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09 Aug 2011 08:50
A sign warmly greets visitors with “Welcome to Mashishing”, a town where everything else indicates the name is Lydenburg.
Such geographic confusion occurs across South Africa, as old place names are replaced with new, Africanised ones.
“Officially, the name has been changed to Mashishing,” the town’s spokesperson Puleng Mapheto said.
But aside from a few nearby road signs, it’s hard to know that the name changed five years ago. The police station, the post office, schools, the museum and store ads all refer to Lydenburg.
The Voortrekkers, descended from the first Dutch settlers, founded the town in 1850 as they fled British rule.
They named the town Lydenburg, or city of suffering, because their group had been decimated by malaria.
Mashishing is what the place was traditionally called in Northern Sotho, meaning “long, green grass”.
White residents, very much in the minority, are hardly bothered to make the change.
“This place is called Lydenburg.
Gerard van de Water, who owns an antique shop, acknowledged the new name but lamented the change.
“The drive in this country is to do away with white men’s names, whatever it costs,” he said. “This place is no longer worthy to be called Lydenburg, anyway. Mashishing fits 100% with what the town is becoming, with all the potholes in the streets.”
“It’s like all towns in South Africa, they are being changed to black people’s names,” said Elzebe Brits, who runs a second-hand bookshop. “People are very confused! To get things more difficult, the municipality is called Thaba Chweu.”
“Even black people still call this place Lydenburg,” she said with a big smile.
Those whom Agence France-Presse met didn’t seem particularly concerned.
“The problem is that Mashishing refers to the township too,” said Mosima Matlala. “Well, we say both names, it depends on the context.”
As in many towns, some white residents feel the name was changed without sufficient public debate, said Jean-Pierre Celliers, curator of the Lydenburg Museum.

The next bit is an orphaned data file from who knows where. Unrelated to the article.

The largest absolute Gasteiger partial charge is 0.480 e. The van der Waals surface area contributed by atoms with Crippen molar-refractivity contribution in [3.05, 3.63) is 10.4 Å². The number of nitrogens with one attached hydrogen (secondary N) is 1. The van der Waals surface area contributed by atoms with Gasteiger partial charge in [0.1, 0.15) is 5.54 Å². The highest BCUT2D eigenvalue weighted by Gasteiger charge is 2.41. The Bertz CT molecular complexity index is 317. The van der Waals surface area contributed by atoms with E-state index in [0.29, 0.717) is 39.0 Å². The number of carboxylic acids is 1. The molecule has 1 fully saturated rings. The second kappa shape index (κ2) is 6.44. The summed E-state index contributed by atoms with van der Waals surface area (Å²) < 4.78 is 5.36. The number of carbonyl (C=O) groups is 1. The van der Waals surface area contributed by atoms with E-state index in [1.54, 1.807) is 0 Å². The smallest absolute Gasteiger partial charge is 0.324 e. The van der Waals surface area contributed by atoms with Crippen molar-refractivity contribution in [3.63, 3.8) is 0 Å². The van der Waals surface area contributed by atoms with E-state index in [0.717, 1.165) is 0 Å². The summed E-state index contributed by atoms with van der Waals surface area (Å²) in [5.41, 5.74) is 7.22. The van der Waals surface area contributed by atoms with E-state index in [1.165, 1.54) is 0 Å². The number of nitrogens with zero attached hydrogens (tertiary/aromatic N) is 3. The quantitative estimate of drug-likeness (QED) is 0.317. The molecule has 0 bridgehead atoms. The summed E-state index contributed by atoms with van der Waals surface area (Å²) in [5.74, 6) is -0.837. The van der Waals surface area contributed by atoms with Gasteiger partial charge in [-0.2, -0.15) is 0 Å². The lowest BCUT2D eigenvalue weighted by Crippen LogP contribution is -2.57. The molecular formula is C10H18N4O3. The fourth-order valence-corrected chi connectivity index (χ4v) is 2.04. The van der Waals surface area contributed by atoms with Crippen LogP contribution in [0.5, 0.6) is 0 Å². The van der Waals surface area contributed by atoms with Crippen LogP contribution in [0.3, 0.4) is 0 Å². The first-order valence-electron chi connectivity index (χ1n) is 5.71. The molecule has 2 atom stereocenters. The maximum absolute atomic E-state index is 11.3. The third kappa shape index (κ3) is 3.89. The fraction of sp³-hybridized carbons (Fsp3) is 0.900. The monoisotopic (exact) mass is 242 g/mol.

“We know that this area was already settled around 1650,” he said, which is not counting the “Lydenburg Heads”, seven terracotta figures found in the region dating from the sixth century.
“We have to redefine who has a right to have a heritage in this country,” Celliers said.
The name change debate is especially fierce in the capital Pretoria, where the ruling African National Congress (ANC) has for now shelved efforts to dub the city Tshwane, the municipality’s name.
But many other towns, mountains and rivers have been renamed in recent years. Three people in the culture ministry are tasked with compiling the public’s requests for changes.
While some cities like Nelspruit and Piet Retief are, like Lydenburg, transforming in fits and starts into Mbombela and eMkhondo, other names are finally starting to take hold, especially in the northern Limpopo province, where the process started earlier.
Naboomspruit is now Mookgophong, Potgietersus is Mokopane, and the provincial capital Pietersburg is Polokwane.
Most signs have also changed, except at post offices in towns like Modimolle, 200km north of Johannesburg.
“For us, it is still called Nylstroom. They still have not entered the new name in the system,” one postal worker said.
Apparently that’s not a problem.
“The sorting machines work with the post codes, mainly. The staff is trained with the name changes, anyway. They are usually very proud of knowing them,” said South African Post Office spokesperson Johan Kruger.
Some names deliberately don’t stick. The town of Louis Trichardt became Makhado, but a court ordered it turned back, for lack of due process.
Other changes went unnoticed. Only the weather service has adopted Mahikeng, as the name of the North-West provincial capital Mafikeng. Even the local government pointedly ignores the switch.
Atlases and roadmaps have changed with the times, more or less. The old name usually appears in parentheses, but not always. And in the distance tables, some historical background helps to find Lephalale, the former Ellisras, still listed under E.—Sapa-AFP
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